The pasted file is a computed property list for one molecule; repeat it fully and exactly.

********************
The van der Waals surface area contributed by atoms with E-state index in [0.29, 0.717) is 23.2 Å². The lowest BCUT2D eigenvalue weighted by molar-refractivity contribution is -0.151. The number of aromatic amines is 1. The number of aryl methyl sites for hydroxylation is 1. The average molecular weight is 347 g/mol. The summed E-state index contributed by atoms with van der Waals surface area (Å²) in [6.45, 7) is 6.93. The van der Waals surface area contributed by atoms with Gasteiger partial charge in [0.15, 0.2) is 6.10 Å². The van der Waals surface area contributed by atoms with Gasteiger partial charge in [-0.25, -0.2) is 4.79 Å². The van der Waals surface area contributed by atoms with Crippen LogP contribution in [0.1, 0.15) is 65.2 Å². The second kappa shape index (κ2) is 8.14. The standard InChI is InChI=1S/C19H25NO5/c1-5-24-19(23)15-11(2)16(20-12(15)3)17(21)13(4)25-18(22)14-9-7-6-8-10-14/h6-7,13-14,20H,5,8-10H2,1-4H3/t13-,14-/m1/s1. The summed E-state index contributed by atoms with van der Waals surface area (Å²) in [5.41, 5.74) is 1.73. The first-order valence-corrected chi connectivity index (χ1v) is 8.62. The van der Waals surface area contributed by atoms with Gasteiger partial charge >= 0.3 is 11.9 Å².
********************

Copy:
The van der Waals surface area contributed by atoms with E-state index in [0.29, 0.717) is 23.2 Å². The lowest BCUT2D eigenvalue weighted by molar-refractivity contribution is -0.151. The number of aromatic amines is 1. The number of aryl methyl sites for hydroxylation is 1. The average molecular weight is 347 g/mol. The summed E-state index contributed by atoms with van der Waals surface area (Å²) in [6.45, 7) is 6.93. The van der Waals surface area contributed by atoms with Gasteiger partial charge in [0.15, 0.2) is 6.10 Å². The van der Waals surface area contributed by atoms with Gasteiger partial charge in [-0.25, -0.2) is 4.79 Å². The van der Waals surface area contributed by atoms with Crippen LogP contribution in [0.1, 0.15) is 65.2 Å². The second kappa shape index (κ2) is 8.14. The standard InChI is InChI=1S/C19H25NO5/c1-5-24-19(23)15-11(2)16(20-12(15)3)17(21)13(4)25-18(22)14-9-7-6-8-10-14/h6-7,13-14,20H,5,8-10H2,1-4H3/t13-,14-/m1/s1. The summed E-state index contributed by atoms with van der Waals surface area (Å²) in [5.41, 5.74) is 1.73. The first-order valence-corrected chi connectivity index (χ1v) is 8.62. The van der Waals surface area contributed by atoms with Gasteiger partial charge >= 0.3 is 11.9 Å².